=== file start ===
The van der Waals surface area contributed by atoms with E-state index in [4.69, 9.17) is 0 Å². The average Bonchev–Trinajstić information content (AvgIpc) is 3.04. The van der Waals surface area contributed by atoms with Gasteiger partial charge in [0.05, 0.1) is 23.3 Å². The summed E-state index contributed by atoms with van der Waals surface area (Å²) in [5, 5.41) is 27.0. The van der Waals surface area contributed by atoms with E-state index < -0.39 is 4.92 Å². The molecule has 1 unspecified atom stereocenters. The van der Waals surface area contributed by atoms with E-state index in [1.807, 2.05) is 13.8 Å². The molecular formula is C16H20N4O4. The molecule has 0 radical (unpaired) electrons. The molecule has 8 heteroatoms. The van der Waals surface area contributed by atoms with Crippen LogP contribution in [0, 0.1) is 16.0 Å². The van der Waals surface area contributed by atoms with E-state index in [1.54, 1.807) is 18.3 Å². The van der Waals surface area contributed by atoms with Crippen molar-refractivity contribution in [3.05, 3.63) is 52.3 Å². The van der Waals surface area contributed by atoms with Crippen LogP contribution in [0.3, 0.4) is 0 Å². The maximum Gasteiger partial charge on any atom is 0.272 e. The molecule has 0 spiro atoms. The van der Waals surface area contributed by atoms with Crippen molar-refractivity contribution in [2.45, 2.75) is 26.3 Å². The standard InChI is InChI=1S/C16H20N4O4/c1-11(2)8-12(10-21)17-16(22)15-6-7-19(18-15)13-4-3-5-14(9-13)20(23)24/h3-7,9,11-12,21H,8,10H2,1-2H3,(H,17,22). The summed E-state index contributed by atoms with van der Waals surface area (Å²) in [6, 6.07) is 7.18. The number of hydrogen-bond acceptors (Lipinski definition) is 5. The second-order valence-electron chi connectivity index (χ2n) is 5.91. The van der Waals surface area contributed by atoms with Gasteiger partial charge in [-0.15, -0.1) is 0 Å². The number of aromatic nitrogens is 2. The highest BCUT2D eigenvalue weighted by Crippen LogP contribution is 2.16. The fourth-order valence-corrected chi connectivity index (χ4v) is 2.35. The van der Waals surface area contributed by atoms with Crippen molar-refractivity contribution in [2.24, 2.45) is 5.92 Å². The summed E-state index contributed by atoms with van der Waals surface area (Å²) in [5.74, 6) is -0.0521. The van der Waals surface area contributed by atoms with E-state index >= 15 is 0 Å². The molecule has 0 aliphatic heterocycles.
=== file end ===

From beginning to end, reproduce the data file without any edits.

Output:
The van der Waals surface area contributed by atoms with E-state index in [4.69, 9.17) is 0 Å². The average Bonchev–Trinajstić information content (AvgIpc) is 3.04. The van der Waals surface area contributed by atoms with Gasteiger partial charge in [0.05, 0.1) is 23.3 Å². The summed E-state index contributed by atoms with van der Waals surface area (Å²) in [5, 5.41) is 27.0. The van der Waals surface area contributed by atoms with E-state index < -0.39 is 4.92 Å². The molecule has 1 unspecified atom stereocenters. The van der Waals surface area contributed by atoms with E-state index in [1.807, 2.05) is 13.8 Å². The molecular formula is C16H20N4O4. The molecule has 0 radical (unpaired) electrons. The molecule has 8 heteroatoms. The van der Waals surface area contributed by atoms with Crippen LogP contribution in [0, 0.1) is 16.0 Å². The van der Waals surface area contributed by atoms with E-state index in [1.54, 1.807) is 18.3 Å². The van der Waals surface area contributed by atoms with Crippen molar-refractivity contribution in [3.05, 3.63) is 52.3 Å². The van der Waals surface area contributed by atoms with Crippen LogP contribution in [0.3, 0.4) is 0 Å². The maximum Gasteiger partial charge on any atom is 0.272 e. The molecule has 0 spiro atoms. The van der Waals surface area contributed by atoms with Crippen molar-refractivity contribution in [2.45, 2.75) is 26.3 Å². The standard InChI is InChI=1S/C16H20N4O4/c1-11(2)8-12(10-21)17-16(22)15-6-7-19(18-15)13-4-3-5-14(9-13)20(23)24/h3-7,9,11-12,21H,8,10H2,1-2H3,(H,17,22). The summed E-state index contributed by atoms with van der Waals surface area (Å²) in [6, 6.07) is 7.18. The number of hydrogen-bond acceptors (Lipinski definition) is 5. The second-order valence-electron chi connectivity index (χ2n) is 5.91. The van der Waals surface area contributed by atoms with Gasteiger partial charge in [-0.15, -0.1) is 0 Å². The number of aromatic nitrogens is 2. The highest BCUT2D eigenvalue weighted by Crippen LogP contribution is 2.16. The fourth-order valence-corrected chi connectivity index (χ4v) is 2.35. The van der Waals surface area contributed by atoms with Crippen molar-refractivity contribution in [2.24, 2.45) is 5.92 Å². The summed E-state index contributed by atoms with van der Waals surface area (Å²) in [5.74, 6) is -0.0521. The van der Waals surface area contributed by atoms with E-state index >= 15 is 0 Å². The molecule has 0 aliphatic heterocycles.